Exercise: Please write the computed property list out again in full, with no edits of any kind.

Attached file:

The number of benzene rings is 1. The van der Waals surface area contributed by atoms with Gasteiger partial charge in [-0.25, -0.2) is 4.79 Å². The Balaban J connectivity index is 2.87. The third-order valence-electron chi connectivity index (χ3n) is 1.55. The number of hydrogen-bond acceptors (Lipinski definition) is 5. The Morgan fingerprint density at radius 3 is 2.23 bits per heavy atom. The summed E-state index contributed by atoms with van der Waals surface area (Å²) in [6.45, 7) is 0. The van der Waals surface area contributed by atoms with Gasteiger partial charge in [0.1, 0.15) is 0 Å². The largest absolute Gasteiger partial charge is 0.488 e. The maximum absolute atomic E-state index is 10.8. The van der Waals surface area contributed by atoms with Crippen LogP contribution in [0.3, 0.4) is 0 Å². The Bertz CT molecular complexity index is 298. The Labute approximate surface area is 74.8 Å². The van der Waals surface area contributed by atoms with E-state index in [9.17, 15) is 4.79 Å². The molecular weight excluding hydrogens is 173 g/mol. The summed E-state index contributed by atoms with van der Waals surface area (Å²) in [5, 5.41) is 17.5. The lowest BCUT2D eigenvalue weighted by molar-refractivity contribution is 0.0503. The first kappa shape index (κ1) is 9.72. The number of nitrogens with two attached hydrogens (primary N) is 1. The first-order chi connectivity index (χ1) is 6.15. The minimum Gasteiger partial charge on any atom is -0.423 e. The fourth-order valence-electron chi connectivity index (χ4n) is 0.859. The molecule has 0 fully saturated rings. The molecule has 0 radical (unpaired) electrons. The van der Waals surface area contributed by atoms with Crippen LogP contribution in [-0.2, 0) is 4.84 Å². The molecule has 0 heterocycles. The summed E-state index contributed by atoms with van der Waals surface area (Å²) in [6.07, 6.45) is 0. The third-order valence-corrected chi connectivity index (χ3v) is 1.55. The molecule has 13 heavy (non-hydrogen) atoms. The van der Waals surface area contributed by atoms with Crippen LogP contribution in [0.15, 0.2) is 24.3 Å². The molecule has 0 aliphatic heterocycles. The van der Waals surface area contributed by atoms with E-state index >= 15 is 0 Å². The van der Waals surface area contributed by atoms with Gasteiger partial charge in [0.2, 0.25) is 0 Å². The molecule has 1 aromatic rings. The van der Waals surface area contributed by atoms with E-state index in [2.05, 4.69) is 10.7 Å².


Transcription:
The number of benzene rings is 1. The van der Waals surface area contributed by atoms with Gasteiger partial charge in [-0.25, -0.2) is 4.79 Å². The Balaban J connectivity index is 2.87. The third-order valence-electron chi connectivity index (χ3n) is 1.55. The number of hydrogen-bond acceptors (Lipinski definition) is 5. The Morgan fingerprint density at radius 3 is 2.23 bits per heavy atom. The summed E-state index contributed by atoms with van der Waals surface area (Å²) in [6.45, 7) is 0. The van der Waals surface area contributed by atoms with Gasteiger partial charge in [0.1, 0.15) is 0 Å². The largest absolute Gasteiger partial charge is 0.488 e. The maximum absolute atomic E-state index is 10.8. The van der Waals surface area contributed by atoms with Crippen LogP contribution in [0.3, 0.4) is 0 Å². The Bertz CT molecular complexity index is 298. The Labute approximate surface area is 74.8 Å². The van der Waals surface area contributed by atoms with E-state index in [9.17, 15) is 4.79 Å². The molecular weight excluding hydrogens is 173 g/mol. The summed E-state index contributed by atoms with van der Waals surface area (Å²) in [5, 5.41) is 17.5. The lowest BCUT2D eigenvalue weighted by molar-refractivity contribution is 0.0503. The first kappa shape index (κ1) is 9.72. The number of nitrogens with two attached hydrogens (primary N) is 1. The first-order chi connectivity index (χ1) is 6.15. The minimum Gasteiger partial charge on any atom is -0.423 e. The fourth-order valence-electron chi connectivity index (χ4n) is 0.859. The molecule has 0 fully saturated rings. The molecule has 0 radical (unpaired) electrons. The van der Waals surface area contributed by atoms with Crippen LogP contribution in [-0.2, 0) is 4.84 Å². The molecule has 0 heterocycles. The summed E-state index contributed by atoms with van der Waals surface area (Å²) in [6.07, 6.45) is 0. The third-order valence-corrected chi connectivity index (χ3v) is 1.55. The molecule has 13 heavy (non-hydrogen) atoms. The van der Waals surface area contributed by atoms with Crippen LogP contribution in [0.15, 0.2) is 24.3 Å². The molecule has 0 aliphatic heterocycles. The van der Waals surface area contributed by atoms with E-state index >= 15 is 0 Å². The van der Waals surface area contributed by atoms with Gasteiger partial charge in [0.2, 0.25) is 0 Å². The molecule has 1 aromatic rings. The van der Waals surface area contributed by atoms with E-state index in [2.05, 4.69) is 10.7 Å².